FIRST, there must be an AWARENESS. This is the first stage of recognizing the event, thing, person, etc. causing the blessing. “Name them one by one.” This is internalizing the blessing.

     SECOND, there must be an UNDERSTANDING of what the blessing means to your body, soul, and spirit. The goodness and benefit you see in the blessings actually touch your being.

     THIRD, there must be an intentional asking and answering this question: “What difference will this make in my life? How can I share it with others?

     FOURTH, there will be an added blessing (or blessings) as you take time to really pay attention to your blessings (“It will surprise you what the Lord has done.”)

     FIFTH, there must be a continual recognition and commitment to practicing acknowledging, counting, and being thankful for your blessings. This will be a physical and spiritual blessing to you and others. Remember, “Even more blessed are all who hear the word of God and put it into practice” (Luke 11:28, NLT).

     What is your total for today? How many blessings have you counted? Name the three that really blessed you:

  1. _____________________________________________________________________
  2. _____________________________________________________________________
  3. _____________________________________________________________________


If you are interested in becoming a more engaged blessing counter, I have just finished a new 24 chapter book, Surprised by So Many Blessings, amazon.com.



Through the years in discussions with elders, I have asked them, what is one of the most difficult jobs or tasks they have to perform as an elder? The consensus always contains three answers: (1) Encouraging the members to be faithful, (2) Selecting a preacher, and (3) Stewardship issues related to giving. (There are others but these are the top three).

     While attending a brotherhood lectureship at a college I ran upon an eldership I hadn’t seen in several years. When I asked them what they were up to? One brother answered, “We’re here to preacher shop." A second brother said with a smile, “We’re here to steal some congregation’s preacher.” A third asked, “Do you know any good men who are looking to make a change?”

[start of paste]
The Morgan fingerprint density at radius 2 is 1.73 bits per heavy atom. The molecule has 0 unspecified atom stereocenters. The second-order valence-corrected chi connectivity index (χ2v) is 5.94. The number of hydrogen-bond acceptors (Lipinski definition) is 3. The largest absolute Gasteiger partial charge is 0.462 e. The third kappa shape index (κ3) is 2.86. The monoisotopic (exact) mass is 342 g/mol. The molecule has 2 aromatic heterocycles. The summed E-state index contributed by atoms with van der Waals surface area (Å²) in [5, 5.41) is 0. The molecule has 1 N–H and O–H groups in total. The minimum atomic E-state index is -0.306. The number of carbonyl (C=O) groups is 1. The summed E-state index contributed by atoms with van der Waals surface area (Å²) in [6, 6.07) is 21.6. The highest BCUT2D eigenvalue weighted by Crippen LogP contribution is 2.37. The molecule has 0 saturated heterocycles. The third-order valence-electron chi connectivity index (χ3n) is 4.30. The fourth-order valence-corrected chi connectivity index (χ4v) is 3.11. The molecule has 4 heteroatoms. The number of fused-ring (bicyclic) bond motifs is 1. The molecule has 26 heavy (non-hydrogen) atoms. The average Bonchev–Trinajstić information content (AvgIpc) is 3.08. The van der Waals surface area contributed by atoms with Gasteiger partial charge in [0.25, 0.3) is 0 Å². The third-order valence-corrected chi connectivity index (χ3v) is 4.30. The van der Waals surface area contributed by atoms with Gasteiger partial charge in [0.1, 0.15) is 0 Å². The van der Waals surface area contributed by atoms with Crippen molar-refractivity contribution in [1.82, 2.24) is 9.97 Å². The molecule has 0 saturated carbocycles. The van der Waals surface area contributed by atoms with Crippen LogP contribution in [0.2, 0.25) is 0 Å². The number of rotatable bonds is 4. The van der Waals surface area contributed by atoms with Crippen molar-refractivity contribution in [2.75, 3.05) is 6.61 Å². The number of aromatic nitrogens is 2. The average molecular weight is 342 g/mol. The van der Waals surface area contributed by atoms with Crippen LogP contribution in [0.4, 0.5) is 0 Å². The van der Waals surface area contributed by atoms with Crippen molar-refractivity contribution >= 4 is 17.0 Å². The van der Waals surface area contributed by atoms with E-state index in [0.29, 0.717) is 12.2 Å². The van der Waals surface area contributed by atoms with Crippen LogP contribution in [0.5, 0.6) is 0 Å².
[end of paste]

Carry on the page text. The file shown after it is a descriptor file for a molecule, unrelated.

A casual reading of ads for preachers in brotherhood papers reveal a myriad of requirements, desires, and works expected of preachers. There is even a business known as “Preacher or Pastor” placement services. Yes, there are, as there are physician headhunters, preacher headhunters. One thing which seems to be obvious is that in exercising local autonomy each congregation has the freedom to approach the selection of a preacher any way they desire. However, I would hope that the core of the selection would be based on correctly interpreted and applied Scriptures.

     While we can turn to book, chapter and verse to find the authority, qualifications, selection, appointment, and work of an elder; we aren’t able to find such a blueprint for the SELECTION of a preacher for a local congregation. While there is no Bible example of a congregation working out a preaching contract for the services of a preacher; we do know a preacher is “worthy of being supported.” (This is not a desire to resurrect the old church-splitting argument about “located preachers.”)

     Since words matter, I think it would be wise to spend a few minutes studying what the Scriptures say about a preacher. Here are those words:

  1. Evangelist. An evangelist was a spokesman for God “who announced the good news” Timothy was told to “do the work of an evangelist” (2 Timothy 4:5). Paul affirmed that one of the gifts to the church to help her mature in Christ was the work of “an evangelist” (Ephesians 4:11). Philip was an “evangelist” (Acts 21:8). When was the last time you heard a preacher refer to himself as an “evangelist”? When was the last time you read an ad where a congregation was wanting to hire “an evangelist”?
  2. A preacher according to the Bible is someone who “is a crier, proclaimer, herald, to cry forth, to proclaim. This word is used in 1 Timothy 2:7; 1 Timothy 1:11; 2 Peter 2:5; and Romans 10:11. He preaches the Gospel (Romans 1:1-16).
  3. This word describes what a preacher and evangelist does, it means “to tell or announce the good news.” It is fund 125 times in the English text of the Bible.

     Therefore, do these words describe the primary function of the desired preacher? Or is he